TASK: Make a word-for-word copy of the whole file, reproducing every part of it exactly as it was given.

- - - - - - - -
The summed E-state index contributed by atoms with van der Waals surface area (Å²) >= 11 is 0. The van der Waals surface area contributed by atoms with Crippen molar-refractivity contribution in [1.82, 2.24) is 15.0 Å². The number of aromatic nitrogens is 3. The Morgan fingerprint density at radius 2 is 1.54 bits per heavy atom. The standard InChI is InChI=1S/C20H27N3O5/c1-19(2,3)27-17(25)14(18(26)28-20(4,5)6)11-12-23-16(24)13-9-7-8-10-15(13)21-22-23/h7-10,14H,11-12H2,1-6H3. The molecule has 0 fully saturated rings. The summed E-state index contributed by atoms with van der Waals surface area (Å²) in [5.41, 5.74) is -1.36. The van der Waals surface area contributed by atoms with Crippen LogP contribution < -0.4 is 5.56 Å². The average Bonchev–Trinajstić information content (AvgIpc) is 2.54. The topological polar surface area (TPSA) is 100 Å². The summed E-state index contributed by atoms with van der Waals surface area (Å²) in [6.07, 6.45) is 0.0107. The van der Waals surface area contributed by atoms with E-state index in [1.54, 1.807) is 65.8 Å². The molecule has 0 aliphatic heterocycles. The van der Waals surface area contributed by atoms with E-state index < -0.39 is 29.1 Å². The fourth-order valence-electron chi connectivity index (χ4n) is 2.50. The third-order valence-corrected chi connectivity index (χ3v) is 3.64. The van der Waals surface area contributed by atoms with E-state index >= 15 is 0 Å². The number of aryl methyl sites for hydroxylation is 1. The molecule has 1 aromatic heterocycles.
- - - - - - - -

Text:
The summed E-state index contributed by atoms with van der Waals surface area (Å²) >= 11 is 0. The van der Waals surface area contributed by atoms with Crippen molar-refractivity contribution in [1.82, 2.24) is 15.0 Å². The number of aromatic nitrogens is 3. The Morgan fingerprint density at radius 2 is 1.54 bits per heavy atom. The standard InChI is InChI=1S/C20H27N3O5/c1-19(2,3)27-17(25)14(18(26)28-20(4,5)6)11-12-23-16(24)13-9-7-8-10-15(13)21-22-23/h7-10,14H,11-12H2,1-6H3. The molecule has 0 fully saturated rings. The summed E-state index contributed by atoms with van der Waals surface area (Å²) in [5.41, 5.74) is -1.36. The van der Waals surface area contributed by atoms with Crippen LogP contribution < -0.4 is 5.56 Å². The average Bonchev–Trinajstić information content (AvgIpc) is 2.54. The topological polar surface area (TPSA) is 100 Å². The summed E-state index contributed by atoms with van der Waals surface area (Å²) in [6.07, 6.45) is 0.0107. The van der Waals surface area contributed by atoms with E-state index in [1.54, 1.807) is 65.8 Å². The molecule has 0 aliphatic heterocycles. The van der Waals surface area contributed by atoms with E-state index < -0.39 is 29.1 Å². The fourth-order valence-electron chi connectivity index (χ4n) is 2.50. The third-order valence-corrected chi connectivity index (χ3v) is 3.64. The van der Waals surface area contributed by atoms with E-state index >= 15 is 0 Å². The number of aryl methyl sites for hydroxylation is 1. The molecule has 1 aromatic heterocycles.